Quarantine requirements dropped for Canberra universities

While federal agreement will be needed, Australian Capital Territory announcement boosts hopes of students’ return for 2022 academic year

October 22, 2021
Sunset on Canberra City, autumn, Brindabella hills
Source: iStock

A third Australian jurisdiction has signalled its intention to allow the untrammelled return of international students, with the Australian Capital Territory (ACT) vowing to admit fully immunised tertiary students in time for the start of the 2022 academic year in February.

Chief minister Andrew Barr said that while students would need to adhere to federal government vaccination and testing requirements for international arrivals, those entering the ACT would not be required to quarantine.

“Higher education institutions provide a considerable social and economic contribution to Canberra,” he said. “The return of international students will be very welcome news for our city.”

The announcement comes amid easing of restrictions across Canberra, after the territory revealed that 80 per cent of its population over 11 years old was now fully vaccinated. The government expects that close to 99 per cent of eligible people will have had two jabs by the end of November.

Australia’s biggest states of New South Wales (NSW) and Victoria intend to discard quarantine requirements for fully vaccinated overseas arrivals from the beginning of November, with more than 70 per cent of locals over the age of 15 now fully immunised – over 80 per cent in NSW’s case.

However, the federal government controls the country’s external borders and prime minister Scott Morrison has made it clear that, for the time being, only Australian residents will be able to sidestep quarantine requirements.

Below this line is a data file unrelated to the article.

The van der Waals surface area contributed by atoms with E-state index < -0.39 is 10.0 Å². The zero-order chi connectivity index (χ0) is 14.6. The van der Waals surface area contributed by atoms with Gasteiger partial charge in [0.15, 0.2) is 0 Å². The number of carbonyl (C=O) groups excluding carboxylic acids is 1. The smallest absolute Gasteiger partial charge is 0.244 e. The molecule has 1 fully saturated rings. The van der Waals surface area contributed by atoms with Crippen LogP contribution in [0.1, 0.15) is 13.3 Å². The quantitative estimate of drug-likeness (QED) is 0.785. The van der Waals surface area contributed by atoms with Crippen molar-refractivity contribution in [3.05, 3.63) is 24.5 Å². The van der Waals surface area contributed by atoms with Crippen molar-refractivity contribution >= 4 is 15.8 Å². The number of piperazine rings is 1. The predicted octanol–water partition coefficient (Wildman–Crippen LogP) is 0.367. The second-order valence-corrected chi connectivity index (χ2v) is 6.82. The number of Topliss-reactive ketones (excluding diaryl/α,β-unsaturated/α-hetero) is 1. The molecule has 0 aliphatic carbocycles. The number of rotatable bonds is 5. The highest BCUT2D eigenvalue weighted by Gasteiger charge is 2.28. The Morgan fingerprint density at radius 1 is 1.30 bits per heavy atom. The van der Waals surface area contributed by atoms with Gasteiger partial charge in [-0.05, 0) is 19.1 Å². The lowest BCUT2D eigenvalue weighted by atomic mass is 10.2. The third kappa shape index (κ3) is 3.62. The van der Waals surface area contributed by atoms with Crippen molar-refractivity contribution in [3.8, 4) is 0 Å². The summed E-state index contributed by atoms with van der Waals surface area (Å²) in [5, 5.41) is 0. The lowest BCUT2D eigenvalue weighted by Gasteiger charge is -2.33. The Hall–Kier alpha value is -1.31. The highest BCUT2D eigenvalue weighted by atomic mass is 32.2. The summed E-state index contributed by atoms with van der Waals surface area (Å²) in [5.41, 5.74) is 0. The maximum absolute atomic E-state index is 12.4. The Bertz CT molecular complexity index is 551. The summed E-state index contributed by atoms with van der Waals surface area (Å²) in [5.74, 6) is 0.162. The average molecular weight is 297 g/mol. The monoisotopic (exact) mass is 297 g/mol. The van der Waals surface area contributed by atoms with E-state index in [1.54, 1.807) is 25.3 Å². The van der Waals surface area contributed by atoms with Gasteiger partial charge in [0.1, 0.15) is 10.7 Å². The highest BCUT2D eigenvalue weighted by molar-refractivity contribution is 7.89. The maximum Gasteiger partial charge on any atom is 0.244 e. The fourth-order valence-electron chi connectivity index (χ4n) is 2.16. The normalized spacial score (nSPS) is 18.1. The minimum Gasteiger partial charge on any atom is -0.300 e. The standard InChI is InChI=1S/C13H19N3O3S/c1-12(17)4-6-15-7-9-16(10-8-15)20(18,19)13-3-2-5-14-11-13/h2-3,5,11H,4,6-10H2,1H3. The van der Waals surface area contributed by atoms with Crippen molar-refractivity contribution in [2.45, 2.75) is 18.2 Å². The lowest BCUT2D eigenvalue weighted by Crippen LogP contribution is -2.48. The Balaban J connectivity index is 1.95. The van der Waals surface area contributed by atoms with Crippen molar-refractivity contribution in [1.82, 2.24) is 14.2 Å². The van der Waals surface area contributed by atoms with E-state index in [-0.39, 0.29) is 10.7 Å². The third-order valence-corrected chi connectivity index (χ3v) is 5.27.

There are doubts over whether airports yet have automated systems capable of validating the vaccination status of large cohorts of travellers, in any case.

NSW and Victoria have outlined plans to bring in limited numbers of foreign students from December, with the NSW programme already endorsed by the commonwealth.

Academics welcomed the ACT announcement. “It’s great to have clarity,” said Australian National University vice-chancellor Brian Schmidt. “As soon as the borders open, our students can come straight home to campus. We will continue to work with the commonwealth on arrangements to open the borders to students as soon as Australia safely can.”

The University of Canberra’s Paddy Nixon said that the return of international students would provide “huge flow-on benefits” to the wider community. “As our economy starts to rebound, we will need [their] talents,” he said. “We all benefit from the vibrancy they bring to our campus and our city.”

The acting rector of UNSW Canberra, Harvi Sidhu, said that overseas students’ return would enable “valuable research to continue, including defence research and capability development which is a key focus of the university”.

john.ross@timeshighereducation.com

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